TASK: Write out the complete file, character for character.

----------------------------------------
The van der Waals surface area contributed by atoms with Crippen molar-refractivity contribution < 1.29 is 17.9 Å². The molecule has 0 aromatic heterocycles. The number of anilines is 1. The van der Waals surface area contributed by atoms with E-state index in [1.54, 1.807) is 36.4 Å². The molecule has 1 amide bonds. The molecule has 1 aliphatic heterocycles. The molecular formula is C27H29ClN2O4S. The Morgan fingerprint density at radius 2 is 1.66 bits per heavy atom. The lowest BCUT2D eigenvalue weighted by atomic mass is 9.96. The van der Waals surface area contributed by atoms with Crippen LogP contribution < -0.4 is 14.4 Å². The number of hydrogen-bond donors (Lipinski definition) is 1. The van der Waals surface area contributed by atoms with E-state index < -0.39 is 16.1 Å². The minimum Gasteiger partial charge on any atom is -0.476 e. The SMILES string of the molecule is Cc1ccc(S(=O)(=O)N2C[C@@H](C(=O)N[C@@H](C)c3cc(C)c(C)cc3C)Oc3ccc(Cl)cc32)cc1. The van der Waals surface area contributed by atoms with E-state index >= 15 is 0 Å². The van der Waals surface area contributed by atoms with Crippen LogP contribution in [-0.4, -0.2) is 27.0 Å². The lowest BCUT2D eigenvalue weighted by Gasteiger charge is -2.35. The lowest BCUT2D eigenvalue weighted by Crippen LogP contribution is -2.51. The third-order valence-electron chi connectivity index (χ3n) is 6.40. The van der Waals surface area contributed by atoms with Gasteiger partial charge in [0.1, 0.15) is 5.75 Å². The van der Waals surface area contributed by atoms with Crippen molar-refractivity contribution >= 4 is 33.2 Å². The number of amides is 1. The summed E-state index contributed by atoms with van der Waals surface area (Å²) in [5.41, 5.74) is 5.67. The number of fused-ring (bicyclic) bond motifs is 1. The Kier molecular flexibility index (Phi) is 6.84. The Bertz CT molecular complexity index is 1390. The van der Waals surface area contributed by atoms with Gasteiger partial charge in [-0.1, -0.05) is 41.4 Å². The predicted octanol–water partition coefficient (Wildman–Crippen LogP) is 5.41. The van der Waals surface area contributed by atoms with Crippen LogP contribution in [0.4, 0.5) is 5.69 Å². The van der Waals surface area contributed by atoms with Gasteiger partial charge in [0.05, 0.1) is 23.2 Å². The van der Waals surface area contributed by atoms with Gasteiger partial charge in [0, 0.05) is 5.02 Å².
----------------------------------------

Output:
The van der Waals surface area contributed by atoms with Crippen molar-refractivity contribution < 1.29 is 17.9 Å². The molecule has 0 aromatic heterocycles. The number of anilines is 1. The van der Waals surface area contributed by atoms with E-state index in [1.54, 1.807) is 36.4 Å². The molecule has 1 amide bonds. The molecule has 1 aliphatic heterocycles. The molecular formula is C27H29ClN2O4S. The Morgan fingerprint density at radius 2 is 1.66 bits per heavy atom. The lowest BCUT2D eigenvalue weighted by atomic mass is 9.96. The van der Waals surface area contributed by atoms with Crippen LogP contribution < -0.4 is 14.4 Å². The number of hydrogen-bond donors (Lipinski definition) is 1. The van der Waals surface area contributed by atoms with E-state index < -0.39 is 16.1 Å². The minimum Gasteiger partial charge on any atom is -0.476 e. The SMILES string of the molecule is Cc1ccc(S(=O)(=O)N2C[C@@H](C(=O)N[C@@H](C)c3cc(C)c(C)cc3C)Oc3ccc(Cl)cc32)cc1. The van der Waals surface area contributed by atoms with E-state index >= 15 is 0 Å². The van der Waals surface area contributed by atoms with Crippen LogP contribution in [-0.4, -0.2) is 27.0 Å². The lowest BCUT2D eigenvalue weighted by Gasteiger charge is -2.35. The lowest BCUT2D eigenvalue weighted by Crippen LogP contribution is -2.51. The third-order valence-electron chi connectivity index (χ3n) is 6.40. The van der Waals surface area contributed by atoms with Gasteiger partial charge in [0.1, 0.15) is 5.75 Å². The van der Waals surface area contributed by atoms with Crippen molar-refractivity contribution >= 4 is 33.2 Å². The number of amides is 1. The summed E-state index contributed by atoms with van der Waals surface area (Å²) in [5.41, 5.74) is 5.67. The number of fused-ring (bicyclic) bond motifs is 1. The Kier molecular flexibility index (Phi) is 6.84. The Bertz CT molecular complexity index is 1390. The van der Waals surface area contributed by atoms with Gasteiger partial charge in [-0.1, -0.05) is 41.4 Å². The predicted octanol–water partition coefficient (Wildman–Crippen LogP) is 5.41. The van der Waals surface area contributed by atoms with Crippen LogP contribution in [0.4, 0.5) is 5.69 Å². The van der Waals surface area contributed by atoms with Gasteiger partial charge in [0.05, 0.1) is 23.2 Å². The van der Waals surface area contributed by atoms with Gasteiger partial charge in [0, 0.05) is 5.02 Å².